Despite being two of the longest running institutions in cinema, the Oscars and Cannes have not always been the best bedfellows. Only two films have won both the Palme d’Or and Best Picture, “Marty” and most recently “Parasite” (“The Lost Weekend” from 1945 shared the Grand Prix, the top prize from the festival at the time). But many more films that have played on the Croisette at Cannes have been nominated or won other big prizes from the Academy. These are the 17 films that both won the Palme d’Or and won an additional Oscar:
In the first year that Cannes started calling their top prize the Palme d’Or, the Delbert Mann drama and romance based on a Paddy Chayefsky teleplay won the film festival’s highest honor — and went on to earn four Oscars, including Best Picture, Best Director, Best Writing and Best Actor for Ernest Borgnine.
“The Silent World” (1956)
Jacques-Yves Cousteau’s pioneering, underwater nature documentary beat out films from Satyajit Ray, Alfred Hitchcock, Ingmar Bergman, Akira Kurosawa and more to win the Palme d’Or, and it also took home the Best Documentary Oscar.
“Black Orpheus” (1959)
Marcel Camus’s dreamy, contemporary take on the Orpheus and Eurydice Greek myth won the Palme d’Or and the Best Foreign Language Oscar.
“La Dolce Vita” (1960)
Federico Fellini’s sensuous reverie of a film “La Dolce Vita” managed Oscar nods for Best Director and Screenplay, but only won for Best Costume Design.
“A Man and a Woman” (1966)
The Academy rewarded this French New Wave romance starring Anouk Aimee and Jean-Louis Trintignant with two Oscars, one for its screenplay and another for Best Foreign Language Film.
It’s surprising to see Cannes anoint a film as irreverent as Robert Altman’s screwball war satire “MASH,” but though the Oscars nominated it for Best Picture, the award went to another war film, “Patton.” “MASH” did pick up a win for Altman’s ingenious ensemble screenplay.
“Apocalypse Now” (1979)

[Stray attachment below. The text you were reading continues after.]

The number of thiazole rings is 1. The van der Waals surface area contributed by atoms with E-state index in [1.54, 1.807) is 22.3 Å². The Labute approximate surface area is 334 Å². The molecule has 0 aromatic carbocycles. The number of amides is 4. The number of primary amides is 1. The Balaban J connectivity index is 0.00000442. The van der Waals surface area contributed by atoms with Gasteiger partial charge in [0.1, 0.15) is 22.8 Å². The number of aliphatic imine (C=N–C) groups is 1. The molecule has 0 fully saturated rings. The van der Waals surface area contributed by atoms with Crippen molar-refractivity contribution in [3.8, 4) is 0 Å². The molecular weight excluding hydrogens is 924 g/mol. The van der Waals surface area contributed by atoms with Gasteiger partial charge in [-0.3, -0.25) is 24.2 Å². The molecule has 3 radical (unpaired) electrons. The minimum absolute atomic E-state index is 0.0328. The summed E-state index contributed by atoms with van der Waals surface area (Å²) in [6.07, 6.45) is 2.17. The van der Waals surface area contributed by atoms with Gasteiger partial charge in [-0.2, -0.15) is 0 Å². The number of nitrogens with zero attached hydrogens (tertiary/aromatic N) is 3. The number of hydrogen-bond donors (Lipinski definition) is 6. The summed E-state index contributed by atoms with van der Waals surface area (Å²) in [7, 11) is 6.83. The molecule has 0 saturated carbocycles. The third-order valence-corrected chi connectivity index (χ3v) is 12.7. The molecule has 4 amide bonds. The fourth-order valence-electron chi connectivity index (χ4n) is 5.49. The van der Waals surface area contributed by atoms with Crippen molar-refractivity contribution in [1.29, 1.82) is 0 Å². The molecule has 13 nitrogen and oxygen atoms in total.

Francis Ford Coppola’s Vietnam war masterpiece was still a work-in-progress when it screened at Cannes, and it would split the Palme d’Or with “The Tin Drum” that same year. It was nominated for eight Oscars and won two, but lost Best Picture to “Kramer vs. Kramer.”
“The Tin Drum” (1979)
After splitting the Palme d’Or with “Apocalypse Now,” “The Tin Drum” won the Best Foreign Language Film Oscar with ease.
“All That Jazz” (1980)
Weirdly, Bob Fosse’s musical was nominated alongside “Apocalypse Now” at the 1979 Oscars, opening in December of that year, but it won the 1980 Cannes after cleaning up four Oscars just a month earlier.
Jack Lemmon won Cannes’ Best Actor prize for Costa-Gavras’s political thriller in addition to “Missing” winning the Palme d’Or. And Lemmon and co-star Sissy Spacek each scored acting nominations in addition to the film being nominated for Best Picture, but it only won an Oscar for Best Adapted Screenplay.
“The Mission” (1986)
Starring Robert de Niro and Jeremy Irons as Spanish Jesuits trying to save a native American tribe, Roland Joffe’s “The Mission” won the Palme d’Or and earned seven nominations but only one Oscar win for Best Cinematography.
“Pelle the Conqueror” (1987)
The legendary Max von Sydow plays a Swedish immigrant in Denmark in this Danish film that won the Palme d’Or, the Best Foreign Language Oscar and netted Sydow his first acting nomination.
“The Piano” (1993)
Holly Hunter won the Best Actress prize at both Cannes and the Oscars for Jane Campion’s drama that won the Palme d’Or and was nominated for eight Oscars in all.
“Pulp Fiction” (1994)
Much has been written about the bombshell Quentin Tarantino set off when “Pulp Fiction” debuted at Cannes and polarized audiences by winning the Palme d’Or, not to mention the cultural rift it created when it went head-to-head with “Forrest Gump” at the Oscars and lost.
“The Pianist” (2002)
Winning Best Director for Roman Polanski and Best Actor for Adrien Brody, “The Pianist” was a strong favorite to win Best Picture after winning the Palme d’Or, but it lost to the musical “Chicago.” Just don’t expect a repeat from Polanski anytime soon.
Michael Haneke had just won his second Palme d’Or for his sobering romance about old age “Amour,” and rightfully so. The film paired French New Wave legends Jean-Louis Trintignant and Emmanuelle Riva and scored five Oscar nominations in all, including Best Picture, but only came away with a win for Best Foreign Language Film.
Before Bong Joon Ho’s masterpiece “Parasite” became an unlikely Best Picture winner, becoming the first international film to ever win the top Oscar, it was an equally surprising Cannes winner, taking the Palme D’Or from a field that also included “Once Upon a Time…in Hollywood,” “Bacurau” and “Portrait of a Lady on Fire.” Bong not only became the first Korean director to ever win the Palme, “Parasite” was only the second film to win Best Picture and the Palme D’Or since “Marty.”